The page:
Just south of Afghanistan’s parched capital, Kabul, you can turn off from the clogged and battered traffic of the Logar road, drive through an unimposing metal gate with a faded wooden sign, and suddenly, unexpectedly, you’re at the edge of a lake.
This is Kol-e-Hashmat Khan, a wetland area of around 200 hectares squeezed between Kabul’s mud and cement-block houses and the ring of mountains that surrounds the city. Once a hunting ground for Afghan royalty, on this summer morning, the area is almost deserted – a quiet oasis hidden inside a brown, polluted maze of dusty roads.
Vital rest stop
A simple concrete watchtower stands at the edge of the lake – for the handful of bird enthusiasts who brave insecurity to come here from across Afghanistan, and even abroad. A nearby path leads down to the shore, where you can take a bathtub-sized boat – out through the reeds to get a closer view of the ducks, waders, swallows and many other species that flock here every spring.
Though small and polluted, the marsh provides a critical resting spot for thousands of birds as they make their way from winter homes in India and Pakistan to breeding grounds in Central Asia and Siberia.
Once they’ve reached Kabul, the birds still have to make it over the Hindu Kush, whose mountains rise to more than 7,000 meters. To pull this off, they have to rest before making the hardest part of their journey, and Kol-e-Hashmat Khan is a welcome opportunity to do this.
Yet there is a danger that their stopover might disappear, because Kol-e-Hashmat Khan is threatened on all sides.
Much of the water from the lake and the Logar River which feeds it is drained off to irrigate nearby farmlands, or to supply Kabul’s mushrooming population, which has quadrupled since 2001.
Over the same period, new houses have sprung up all around the lake. Some are sizeable concrete properties put up by powerful land grabbers, who have moved in under cover of the chaos produced by 40 years of conflict. Others are mud homes built by refugees returning from years abroad and desperate for a place to live.
There are new businesses, too. Everything from grocery shops to a rash of car-washing stations that suck the water from the lake and replace it with dirty run off, plastic bags and other rubbish, adding to the trash that flows in from the Logar river and medical waste dumped from nearby hospitals.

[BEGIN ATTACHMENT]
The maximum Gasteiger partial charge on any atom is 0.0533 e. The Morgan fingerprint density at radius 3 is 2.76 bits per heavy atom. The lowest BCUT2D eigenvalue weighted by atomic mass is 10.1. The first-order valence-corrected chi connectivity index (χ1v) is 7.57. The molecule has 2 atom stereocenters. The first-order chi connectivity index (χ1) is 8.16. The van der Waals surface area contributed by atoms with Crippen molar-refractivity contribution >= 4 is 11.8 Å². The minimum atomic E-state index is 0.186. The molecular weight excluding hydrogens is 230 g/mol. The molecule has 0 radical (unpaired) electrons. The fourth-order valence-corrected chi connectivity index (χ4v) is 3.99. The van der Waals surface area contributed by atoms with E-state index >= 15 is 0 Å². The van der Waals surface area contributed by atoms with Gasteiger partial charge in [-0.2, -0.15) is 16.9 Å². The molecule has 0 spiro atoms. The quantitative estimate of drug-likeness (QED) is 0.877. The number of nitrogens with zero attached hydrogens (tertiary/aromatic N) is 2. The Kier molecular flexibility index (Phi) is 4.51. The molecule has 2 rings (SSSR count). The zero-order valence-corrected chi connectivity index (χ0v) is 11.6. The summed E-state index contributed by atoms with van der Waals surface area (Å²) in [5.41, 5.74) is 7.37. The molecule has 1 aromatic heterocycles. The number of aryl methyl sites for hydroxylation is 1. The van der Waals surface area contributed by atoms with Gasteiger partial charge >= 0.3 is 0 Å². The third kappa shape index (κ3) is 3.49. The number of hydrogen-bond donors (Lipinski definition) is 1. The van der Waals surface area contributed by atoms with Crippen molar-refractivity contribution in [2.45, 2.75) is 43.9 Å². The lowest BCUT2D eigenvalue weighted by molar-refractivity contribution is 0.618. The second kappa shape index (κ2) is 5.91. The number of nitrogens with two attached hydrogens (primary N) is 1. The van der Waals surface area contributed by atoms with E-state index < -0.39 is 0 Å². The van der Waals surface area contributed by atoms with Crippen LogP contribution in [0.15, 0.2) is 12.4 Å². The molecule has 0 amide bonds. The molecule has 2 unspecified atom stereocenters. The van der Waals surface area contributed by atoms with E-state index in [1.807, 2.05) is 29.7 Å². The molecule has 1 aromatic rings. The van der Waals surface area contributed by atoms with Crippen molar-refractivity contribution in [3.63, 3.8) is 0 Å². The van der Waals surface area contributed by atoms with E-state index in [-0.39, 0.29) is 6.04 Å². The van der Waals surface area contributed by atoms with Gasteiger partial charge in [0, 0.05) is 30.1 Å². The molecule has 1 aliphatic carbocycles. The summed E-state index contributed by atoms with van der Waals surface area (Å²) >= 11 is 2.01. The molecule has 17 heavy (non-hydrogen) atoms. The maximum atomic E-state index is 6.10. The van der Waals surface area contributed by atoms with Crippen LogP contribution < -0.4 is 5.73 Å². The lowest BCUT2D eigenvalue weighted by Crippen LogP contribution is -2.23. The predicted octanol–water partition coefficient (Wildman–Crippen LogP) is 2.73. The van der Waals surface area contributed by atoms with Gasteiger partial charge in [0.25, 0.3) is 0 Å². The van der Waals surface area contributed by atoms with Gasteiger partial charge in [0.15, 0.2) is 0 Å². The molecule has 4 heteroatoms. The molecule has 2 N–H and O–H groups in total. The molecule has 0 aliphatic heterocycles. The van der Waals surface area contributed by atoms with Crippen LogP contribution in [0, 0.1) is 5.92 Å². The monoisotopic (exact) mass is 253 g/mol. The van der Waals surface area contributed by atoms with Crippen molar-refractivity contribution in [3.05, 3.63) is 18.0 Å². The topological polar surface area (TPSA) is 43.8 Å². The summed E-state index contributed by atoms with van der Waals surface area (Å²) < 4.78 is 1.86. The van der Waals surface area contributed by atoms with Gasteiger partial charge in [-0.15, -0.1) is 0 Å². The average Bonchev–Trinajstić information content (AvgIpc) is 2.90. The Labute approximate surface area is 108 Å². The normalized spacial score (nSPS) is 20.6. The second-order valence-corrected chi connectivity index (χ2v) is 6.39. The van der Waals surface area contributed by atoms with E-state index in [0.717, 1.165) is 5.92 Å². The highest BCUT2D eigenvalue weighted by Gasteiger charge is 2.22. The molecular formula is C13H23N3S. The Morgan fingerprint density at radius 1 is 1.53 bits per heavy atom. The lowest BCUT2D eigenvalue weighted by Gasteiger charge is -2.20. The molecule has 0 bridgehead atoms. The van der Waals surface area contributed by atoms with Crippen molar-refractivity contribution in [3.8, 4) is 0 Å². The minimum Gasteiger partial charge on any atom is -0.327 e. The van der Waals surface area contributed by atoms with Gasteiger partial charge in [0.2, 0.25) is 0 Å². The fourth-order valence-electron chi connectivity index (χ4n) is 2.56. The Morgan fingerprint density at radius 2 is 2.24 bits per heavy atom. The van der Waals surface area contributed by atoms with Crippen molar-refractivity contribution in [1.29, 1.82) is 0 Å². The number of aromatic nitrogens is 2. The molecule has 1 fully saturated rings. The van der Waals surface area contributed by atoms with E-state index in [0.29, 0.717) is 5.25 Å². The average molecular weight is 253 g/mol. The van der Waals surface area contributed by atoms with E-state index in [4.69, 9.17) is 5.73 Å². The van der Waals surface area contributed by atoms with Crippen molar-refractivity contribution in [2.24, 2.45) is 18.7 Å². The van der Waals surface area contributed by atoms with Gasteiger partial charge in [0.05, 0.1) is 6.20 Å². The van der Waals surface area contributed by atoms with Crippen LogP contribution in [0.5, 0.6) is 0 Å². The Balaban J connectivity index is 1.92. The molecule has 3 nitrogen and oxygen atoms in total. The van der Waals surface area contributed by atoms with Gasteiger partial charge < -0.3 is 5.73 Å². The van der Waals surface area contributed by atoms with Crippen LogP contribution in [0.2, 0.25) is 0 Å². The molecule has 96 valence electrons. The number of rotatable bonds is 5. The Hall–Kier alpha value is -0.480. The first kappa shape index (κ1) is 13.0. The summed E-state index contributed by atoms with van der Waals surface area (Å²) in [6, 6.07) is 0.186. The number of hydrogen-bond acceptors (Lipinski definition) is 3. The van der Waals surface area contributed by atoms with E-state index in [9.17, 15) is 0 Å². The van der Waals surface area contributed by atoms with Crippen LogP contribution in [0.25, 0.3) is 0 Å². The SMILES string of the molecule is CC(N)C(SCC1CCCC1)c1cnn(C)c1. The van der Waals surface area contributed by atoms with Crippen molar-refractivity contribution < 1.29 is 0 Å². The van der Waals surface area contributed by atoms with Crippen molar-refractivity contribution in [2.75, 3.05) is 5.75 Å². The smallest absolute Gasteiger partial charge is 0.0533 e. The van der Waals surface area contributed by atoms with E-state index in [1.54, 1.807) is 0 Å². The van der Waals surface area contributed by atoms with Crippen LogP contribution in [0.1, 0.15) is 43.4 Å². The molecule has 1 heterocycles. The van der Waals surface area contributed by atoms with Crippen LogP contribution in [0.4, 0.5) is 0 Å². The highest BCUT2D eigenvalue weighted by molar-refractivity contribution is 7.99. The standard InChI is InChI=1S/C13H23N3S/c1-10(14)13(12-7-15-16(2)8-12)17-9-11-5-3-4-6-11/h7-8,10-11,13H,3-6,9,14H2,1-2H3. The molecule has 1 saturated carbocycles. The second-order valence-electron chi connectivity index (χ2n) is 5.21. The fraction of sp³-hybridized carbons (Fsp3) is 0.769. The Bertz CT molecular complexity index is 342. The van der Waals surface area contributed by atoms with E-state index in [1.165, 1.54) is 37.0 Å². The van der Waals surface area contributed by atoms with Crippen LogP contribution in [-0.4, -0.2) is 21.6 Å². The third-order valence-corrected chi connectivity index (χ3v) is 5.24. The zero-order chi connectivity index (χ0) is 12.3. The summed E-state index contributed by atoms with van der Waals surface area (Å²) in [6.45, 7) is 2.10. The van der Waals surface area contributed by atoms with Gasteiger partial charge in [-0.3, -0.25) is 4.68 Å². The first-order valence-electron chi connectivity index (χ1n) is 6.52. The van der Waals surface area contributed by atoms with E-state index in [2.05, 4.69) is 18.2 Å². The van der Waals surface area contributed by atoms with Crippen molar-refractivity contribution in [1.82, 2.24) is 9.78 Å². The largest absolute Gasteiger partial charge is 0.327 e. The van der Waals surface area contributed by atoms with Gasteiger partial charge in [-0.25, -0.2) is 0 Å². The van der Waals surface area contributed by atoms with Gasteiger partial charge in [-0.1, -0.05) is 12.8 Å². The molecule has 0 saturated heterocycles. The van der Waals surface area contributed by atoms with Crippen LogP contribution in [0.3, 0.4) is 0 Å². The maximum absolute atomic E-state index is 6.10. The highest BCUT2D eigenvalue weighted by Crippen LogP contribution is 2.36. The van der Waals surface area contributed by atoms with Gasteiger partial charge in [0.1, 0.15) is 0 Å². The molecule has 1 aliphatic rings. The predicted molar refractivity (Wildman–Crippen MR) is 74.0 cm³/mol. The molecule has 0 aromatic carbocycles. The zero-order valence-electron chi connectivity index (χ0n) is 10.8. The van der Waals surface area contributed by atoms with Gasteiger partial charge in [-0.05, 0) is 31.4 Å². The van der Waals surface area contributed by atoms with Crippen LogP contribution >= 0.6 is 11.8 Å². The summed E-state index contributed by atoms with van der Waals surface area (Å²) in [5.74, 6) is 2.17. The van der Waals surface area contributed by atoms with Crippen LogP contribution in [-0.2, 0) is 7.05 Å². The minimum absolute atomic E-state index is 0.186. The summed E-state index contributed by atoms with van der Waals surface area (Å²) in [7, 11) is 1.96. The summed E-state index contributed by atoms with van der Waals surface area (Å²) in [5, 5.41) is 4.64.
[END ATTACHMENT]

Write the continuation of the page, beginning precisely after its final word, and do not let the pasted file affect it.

New protected area
In recognition of the wetland’s importance, the Government of Afghanistan has just announced Kol-e-Hashmat Khan as the country’s newest protected area.
The wetland has been given special status before – Afghanistan’s former kings tried to keep it pristine, and later governments provided guards to prevent hunting and pollution – but these protections have since been eroded.
UN Environment has played a key role in helping the government develop plans for how the new protected area will be run. The plans include security, clean-ups, relocation for people who live and work around the lake, and rules for public access that ensure a balance between conservation and the park’s huge potential for environmental education.
“The wetland isn’t just vital for migratory birds – it’s also a fantastic resource for the people of Afghanistan to better appreciate their natural heritage and learn how to protect it,” said Andrew Scanlon, UN Environment Country Programme Manager. “Since Kol-e-Hashmat Khan is right next to Kabul, it should be possible to get local people – especially students – involved so that restoration and education go hand in hand.”
Initial plans are in place, but they will be refined and expanded through consultations with authorities, local people, non-government organizations and everyone else who has a stake in the wetland.
“Kol-e-Hashmat Khan wetland is an important part of the natural heritage of the people of Afghanistan,” said Jalaludin Naseri, Director of the Natural Heritage Division of the National Environmental Protection Agency. “Our work here is important for social, historical, ecological and economic reasons.”
Drawing on 15 years of experience in Afghanistan, including helping establish Band-e Amir National Park, Afghanistan’s first, a couple of hundred kilometres to the west, UN Environment is training officials at the Ministry of Agriculture and the National Environmental Protection Agency on how to implement the new management plan.
“There are challenges, but this is also a success story waiting to be told,” said Scanlon. “The government is committed to protecting the environment for future generations, and we will do everything we can to support them in that.”